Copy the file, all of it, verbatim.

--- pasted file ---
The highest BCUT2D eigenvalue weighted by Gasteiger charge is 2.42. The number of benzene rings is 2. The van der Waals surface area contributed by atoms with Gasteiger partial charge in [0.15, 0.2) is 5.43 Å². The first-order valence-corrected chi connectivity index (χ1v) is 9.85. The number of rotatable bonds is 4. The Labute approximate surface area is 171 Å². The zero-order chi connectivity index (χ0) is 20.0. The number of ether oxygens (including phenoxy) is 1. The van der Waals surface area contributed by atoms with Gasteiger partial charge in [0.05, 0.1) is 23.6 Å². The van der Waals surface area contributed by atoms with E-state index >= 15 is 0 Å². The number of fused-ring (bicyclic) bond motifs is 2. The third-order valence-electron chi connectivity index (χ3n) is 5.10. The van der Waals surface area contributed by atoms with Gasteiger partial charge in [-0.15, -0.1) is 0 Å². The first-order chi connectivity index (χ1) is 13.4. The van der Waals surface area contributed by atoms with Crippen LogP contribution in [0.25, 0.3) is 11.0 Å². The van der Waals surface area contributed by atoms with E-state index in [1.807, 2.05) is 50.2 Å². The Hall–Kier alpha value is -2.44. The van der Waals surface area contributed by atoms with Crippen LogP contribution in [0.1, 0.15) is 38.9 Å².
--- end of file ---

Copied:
The highest BCUT2D eigenvalue weighted by Gasteiger charge is 2.42. The number of benzene rings is 2. The van der Waals surface area contributed by atoms with Gasteiger partial charge in [0.15, 0.2) is 5.43 Å². The first-order valence-corrected chi connectivity index (χ1v) is 9.85. The number of rotatable bonds is 4. The Labute approximate surface area is 171 Å². The zero-order chi connectivity index (χ0) is 20.0. The number of ether oxygens (including phenoxy) is 1. The van der Waals surface area contributed by atoms with Gasteiger partial charge in [0.05, 0.1) is 23.6 Å². The van der Waals surface area contributed by atoms with E-state index >= 15 is 0 Å². The number of fused-ring (bicyclic) bond motifs is 2. The third-order valence-electron chi connectivity index (χ3n) is 5.10. The van der Waals surface area contributed by atoms with Gasteiger partial charge in [-0.15, -0.1) is 0 Å². The first-order chi connectivity index (χ1) is 13.4. The van der Waals surface area contributed by atoms with Crippen LogP contribution in [0.25, 0.3) is 11.0 Å². The van der Waals surface area contributed by atoms with E-state index in [1.807, 2.05) is 50.2 Å². The Hall–Kier alpha value is -2.44. The van der Waals surface area contributed by atoms with Crippen LogP contribution in [0.1, 0.15) is 38.9 Å².